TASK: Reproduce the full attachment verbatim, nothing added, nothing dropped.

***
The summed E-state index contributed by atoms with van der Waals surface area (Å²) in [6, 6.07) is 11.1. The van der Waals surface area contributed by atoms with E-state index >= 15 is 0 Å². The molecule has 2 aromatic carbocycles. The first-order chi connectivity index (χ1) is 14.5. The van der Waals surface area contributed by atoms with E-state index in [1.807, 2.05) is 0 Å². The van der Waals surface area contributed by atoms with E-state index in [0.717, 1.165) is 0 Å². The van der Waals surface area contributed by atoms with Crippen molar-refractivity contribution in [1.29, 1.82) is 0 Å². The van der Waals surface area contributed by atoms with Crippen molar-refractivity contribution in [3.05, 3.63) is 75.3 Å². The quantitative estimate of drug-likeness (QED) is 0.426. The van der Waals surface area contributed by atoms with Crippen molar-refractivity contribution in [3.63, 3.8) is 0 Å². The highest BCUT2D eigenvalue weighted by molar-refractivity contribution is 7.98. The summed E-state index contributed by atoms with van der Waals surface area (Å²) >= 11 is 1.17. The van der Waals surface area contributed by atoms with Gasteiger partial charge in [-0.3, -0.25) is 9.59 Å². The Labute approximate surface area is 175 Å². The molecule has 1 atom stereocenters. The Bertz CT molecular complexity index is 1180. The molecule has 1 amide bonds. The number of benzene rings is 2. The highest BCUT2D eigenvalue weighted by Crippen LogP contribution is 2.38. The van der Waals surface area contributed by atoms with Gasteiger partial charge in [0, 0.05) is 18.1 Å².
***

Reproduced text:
The summed E-state index contributed by atoms with van der Waals surface area (Å²) in [6, 6.07) is 11.1. The van der Waals surface area contributed by atoms with E-state index >= 15 is 0 Å². The molecule has 2 aromatic carbocycles. The first-order chi connectivity index (χ1) is 14.5. The van der Waals surface area contributed by atoms with E-state index in [1.807, 2.05) is 0 Å². The van der Waals surface area contributed by atoms with E-state index in [0.717, 1.165) is 0 Å². The van der Waals surface area contributed by atoms with Crippen molar-refractivity contribution in [1.29, 1.82) is 0 Å². The van der Waals surface area contributed by atoms with Crippen molar-refractivity contribution in [3.05, 3.63) is 75.3 Å². The quantitative estimate of drug-likeness (QED) is 0.426. The van der Waals surface area contributed by atoms with Crippen molar-refractivity contribution in [3.63, 3.8) is 0 Å². The highest BCUT2D eigenvalue weighted by molar-refractivity contribution is 7.98. The summed E-state index contributed by atoms with van der Waals surface area (Å²) >= 11 is 1.17. The van der Waals surface area contributed by atoms with Gasteiger partial charge in [-0.3, -0.25) is 9.59 Å². The Labute approximate surface area is 175 Å². The molecule has 1 atom stereocenters. The Bertz CT molecular complexity index is 1180. The molecule has 1 amide bonds. The number of benzene rings is 2. The highest BCUT2D eigenvalue weighted by Crippen LogP contribution is 2.38. The van der Waals surface area contributed by atoms with Gasteiger partial charge in [0, 0.05) is 18.1 Å².